What comes to mind when you hear the words particle accelerator?
Here's what I think, in the order of the thoughts that show up in my mind: giant metal ducts, Higgs boson, The Big Bang Theory and the CERN. I bet you got some of these as well (if not all of them), and here is why.
The Large Hadron Collider (LHC), at CERN in Geneva, is the very same particle accelerator where the Higgs boson was first observed. With a circumference of 27 kilometres, the LHC is the one of the largest machines in the world. It is even common knowledge as it has made headlines, and even been mentioned in The Big Bang Theory more than once.
However, did you know that approximately 30,000 particle accelerators exist today with many different functions? Not all of them are utilized for fundamental physics like the LHC — in fact only around 1% are. Instead, many of the smaller accelerators are used for cancer therapy, semiconductor manufacturing, or the production and identification of radioisotopes. In each case, the acceleration mechanism (which uses oscillating radio frequencies) requires large dimensions, coupled with high construction and maintenance costs, creating a limit on the use of such particle accelerators.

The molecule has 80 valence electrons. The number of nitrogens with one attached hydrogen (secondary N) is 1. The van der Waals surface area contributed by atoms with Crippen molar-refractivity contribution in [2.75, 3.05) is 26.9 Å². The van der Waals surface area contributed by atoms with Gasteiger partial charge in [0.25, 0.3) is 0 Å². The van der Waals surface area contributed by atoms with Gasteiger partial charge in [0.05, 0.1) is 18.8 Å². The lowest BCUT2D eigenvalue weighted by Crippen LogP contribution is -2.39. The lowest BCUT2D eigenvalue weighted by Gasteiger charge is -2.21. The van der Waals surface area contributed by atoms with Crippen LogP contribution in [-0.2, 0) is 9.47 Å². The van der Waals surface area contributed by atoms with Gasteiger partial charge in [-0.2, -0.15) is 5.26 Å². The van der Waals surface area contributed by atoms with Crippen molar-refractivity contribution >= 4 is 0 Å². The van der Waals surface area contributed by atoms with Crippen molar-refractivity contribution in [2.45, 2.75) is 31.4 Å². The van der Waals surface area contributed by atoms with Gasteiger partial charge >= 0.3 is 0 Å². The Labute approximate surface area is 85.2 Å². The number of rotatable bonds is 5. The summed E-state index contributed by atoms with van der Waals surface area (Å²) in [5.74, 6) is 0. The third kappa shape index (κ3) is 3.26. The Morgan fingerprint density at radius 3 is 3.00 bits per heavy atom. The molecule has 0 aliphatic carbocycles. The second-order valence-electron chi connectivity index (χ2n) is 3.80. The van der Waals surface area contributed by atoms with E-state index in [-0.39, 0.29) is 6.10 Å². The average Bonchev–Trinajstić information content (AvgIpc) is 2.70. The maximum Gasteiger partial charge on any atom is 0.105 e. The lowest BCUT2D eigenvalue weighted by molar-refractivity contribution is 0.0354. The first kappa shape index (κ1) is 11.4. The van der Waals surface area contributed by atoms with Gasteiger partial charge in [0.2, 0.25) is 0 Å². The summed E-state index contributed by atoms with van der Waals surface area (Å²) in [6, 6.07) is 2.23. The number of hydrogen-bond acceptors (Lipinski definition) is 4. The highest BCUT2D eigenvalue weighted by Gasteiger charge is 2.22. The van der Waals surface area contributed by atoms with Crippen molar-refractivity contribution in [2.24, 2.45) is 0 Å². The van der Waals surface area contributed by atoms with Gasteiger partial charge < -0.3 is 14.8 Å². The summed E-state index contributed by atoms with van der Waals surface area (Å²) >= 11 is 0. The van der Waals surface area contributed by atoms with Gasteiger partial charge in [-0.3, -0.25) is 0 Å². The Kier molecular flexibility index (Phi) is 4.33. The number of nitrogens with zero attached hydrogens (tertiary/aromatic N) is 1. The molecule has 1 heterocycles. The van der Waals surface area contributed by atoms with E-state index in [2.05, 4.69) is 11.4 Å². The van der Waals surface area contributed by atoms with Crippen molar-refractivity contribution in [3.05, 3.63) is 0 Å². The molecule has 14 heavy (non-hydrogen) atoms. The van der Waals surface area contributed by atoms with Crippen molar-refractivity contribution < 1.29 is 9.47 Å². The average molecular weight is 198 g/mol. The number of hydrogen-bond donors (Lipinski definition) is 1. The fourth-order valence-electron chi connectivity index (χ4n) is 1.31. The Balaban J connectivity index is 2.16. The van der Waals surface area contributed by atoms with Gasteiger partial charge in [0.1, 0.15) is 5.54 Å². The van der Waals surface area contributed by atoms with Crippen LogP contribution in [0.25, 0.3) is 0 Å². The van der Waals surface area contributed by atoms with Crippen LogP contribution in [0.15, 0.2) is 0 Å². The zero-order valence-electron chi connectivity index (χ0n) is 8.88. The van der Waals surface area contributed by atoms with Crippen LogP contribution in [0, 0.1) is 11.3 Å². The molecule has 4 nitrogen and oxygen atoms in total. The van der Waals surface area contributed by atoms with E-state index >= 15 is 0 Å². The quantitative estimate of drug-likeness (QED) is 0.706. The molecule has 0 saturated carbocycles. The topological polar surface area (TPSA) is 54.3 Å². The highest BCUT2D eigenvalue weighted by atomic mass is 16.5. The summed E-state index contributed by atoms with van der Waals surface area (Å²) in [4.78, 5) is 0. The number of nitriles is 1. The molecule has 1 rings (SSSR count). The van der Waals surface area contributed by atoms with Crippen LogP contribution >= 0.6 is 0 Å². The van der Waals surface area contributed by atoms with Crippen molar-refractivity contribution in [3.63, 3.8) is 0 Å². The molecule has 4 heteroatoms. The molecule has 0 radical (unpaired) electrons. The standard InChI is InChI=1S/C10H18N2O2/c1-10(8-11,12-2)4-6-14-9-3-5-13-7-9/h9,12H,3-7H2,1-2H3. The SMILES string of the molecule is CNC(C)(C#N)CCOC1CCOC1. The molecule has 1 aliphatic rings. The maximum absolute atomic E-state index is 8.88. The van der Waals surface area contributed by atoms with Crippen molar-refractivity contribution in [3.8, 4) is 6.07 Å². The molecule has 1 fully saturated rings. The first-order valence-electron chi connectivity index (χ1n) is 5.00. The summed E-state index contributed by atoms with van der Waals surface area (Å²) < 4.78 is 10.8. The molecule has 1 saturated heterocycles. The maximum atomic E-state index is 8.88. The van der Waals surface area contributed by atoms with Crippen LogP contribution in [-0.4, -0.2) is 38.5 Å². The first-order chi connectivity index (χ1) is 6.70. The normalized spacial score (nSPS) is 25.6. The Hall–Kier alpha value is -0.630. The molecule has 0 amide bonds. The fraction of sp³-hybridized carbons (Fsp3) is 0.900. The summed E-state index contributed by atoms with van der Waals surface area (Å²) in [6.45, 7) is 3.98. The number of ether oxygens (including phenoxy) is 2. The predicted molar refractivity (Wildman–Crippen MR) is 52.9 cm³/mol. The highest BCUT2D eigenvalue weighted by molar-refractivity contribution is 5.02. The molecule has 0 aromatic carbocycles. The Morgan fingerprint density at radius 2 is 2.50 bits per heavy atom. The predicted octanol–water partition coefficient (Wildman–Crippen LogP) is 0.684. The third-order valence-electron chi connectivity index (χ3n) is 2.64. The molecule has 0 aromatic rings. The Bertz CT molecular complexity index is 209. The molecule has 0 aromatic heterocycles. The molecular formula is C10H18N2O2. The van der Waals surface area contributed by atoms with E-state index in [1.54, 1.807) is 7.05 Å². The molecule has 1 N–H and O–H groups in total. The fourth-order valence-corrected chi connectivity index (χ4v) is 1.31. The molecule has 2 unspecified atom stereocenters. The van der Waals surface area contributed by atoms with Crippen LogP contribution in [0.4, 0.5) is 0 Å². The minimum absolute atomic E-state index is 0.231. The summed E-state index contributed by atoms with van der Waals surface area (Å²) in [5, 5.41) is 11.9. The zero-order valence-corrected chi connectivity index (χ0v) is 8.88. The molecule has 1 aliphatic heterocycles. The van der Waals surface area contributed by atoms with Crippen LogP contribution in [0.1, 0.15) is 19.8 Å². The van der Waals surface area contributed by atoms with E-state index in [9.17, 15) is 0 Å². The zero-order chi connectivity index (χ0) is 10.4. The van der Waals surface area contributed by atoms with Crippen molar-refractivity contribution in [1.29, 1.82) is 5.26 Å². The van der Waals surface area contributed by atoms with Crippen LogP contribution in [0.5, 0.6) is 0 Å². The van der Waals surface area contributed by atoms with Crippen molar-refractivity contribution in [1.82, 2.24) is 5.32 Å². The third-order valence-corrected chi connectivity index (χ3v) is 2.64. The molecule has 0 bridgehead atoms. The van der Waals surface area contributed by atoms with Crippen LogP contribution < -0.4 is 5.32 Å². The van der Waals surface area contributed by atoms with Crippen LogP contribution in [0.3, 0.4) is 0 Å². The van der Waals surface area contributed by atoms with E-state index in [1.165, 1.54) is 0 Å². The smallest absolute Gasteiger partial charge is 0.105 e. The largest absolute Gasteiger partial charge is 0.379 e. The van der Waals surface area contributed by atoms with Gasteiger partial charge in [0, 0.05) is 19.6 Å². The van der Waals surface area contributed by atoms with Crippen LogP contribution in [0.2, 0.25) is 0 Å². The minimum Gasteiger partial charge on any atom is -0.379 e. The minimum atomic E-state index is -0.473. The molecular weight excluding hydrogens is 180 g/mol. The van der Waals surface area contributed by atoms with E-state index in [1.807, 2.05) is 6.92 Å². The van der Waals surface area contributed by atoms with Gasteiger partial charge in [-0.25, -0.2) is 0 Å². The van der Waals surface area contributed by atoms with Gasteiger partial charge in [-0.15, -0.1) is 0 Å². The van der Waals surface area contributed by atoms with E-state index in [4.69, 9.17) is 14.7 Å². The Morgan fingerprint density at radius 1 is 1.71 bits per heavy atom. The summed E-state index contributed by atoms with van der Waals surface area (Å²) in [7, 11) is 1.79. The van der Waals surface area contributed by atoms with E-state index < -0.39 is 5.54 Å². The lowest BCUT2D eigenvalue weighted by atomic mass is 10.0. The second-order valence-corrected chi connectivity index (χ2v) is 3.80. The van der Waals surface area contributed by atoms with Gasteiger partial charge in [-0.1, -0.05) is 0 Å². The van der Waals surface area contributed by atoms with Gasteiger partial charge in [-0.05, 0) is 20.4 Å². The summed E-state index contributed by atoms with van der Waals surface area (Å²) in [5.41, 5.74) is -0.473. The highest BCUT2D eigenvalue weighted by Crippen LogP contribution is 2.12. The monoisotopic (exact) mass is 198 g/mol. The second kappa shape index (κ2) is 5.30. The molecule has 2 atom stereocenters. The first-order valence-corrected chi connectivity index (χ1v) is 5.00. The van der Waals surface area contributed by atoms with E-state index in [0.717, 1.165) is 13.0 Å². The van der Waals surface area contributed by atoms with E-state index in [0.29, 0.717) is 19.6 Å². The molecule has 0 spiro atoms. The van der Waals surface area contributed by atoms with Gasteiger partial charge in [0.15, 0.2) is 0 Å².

Instead, researchers in Europe are attempting to come up with a solution to bypass particle accelerators by using a plasma-based mechanism that should generate 1000 more acceleration potential per length.
EuPRAXIA plans to use the electric-field gradients, which are created in a pulse's wake, to accelerate particles to high energy levels while travelling over very short distances. It will require smaller, more compact and cost-effective machines.
Currently, plasma-based particle accelerators are still undergoing a proof-of-concept phase at multiple institutions, including CERN. If built, EuPRAXIA will be the world's first high energy plasma-based accelerator. In a recent conceptual design report, presented by over 40 institutes who are collaborating on this project, the authors state:
“EuPRAXIA is designed to be the required stepping stone to possible future plasma-based facilities… [it] should be fully functioning in the next 8-10 years.”
The idea is to build a facility — that also external operators could use — where the many intriguing potentials of particle accelerators will be explored, such that, maybe one day, giant metal ducts will not be the first thing that comes to mind.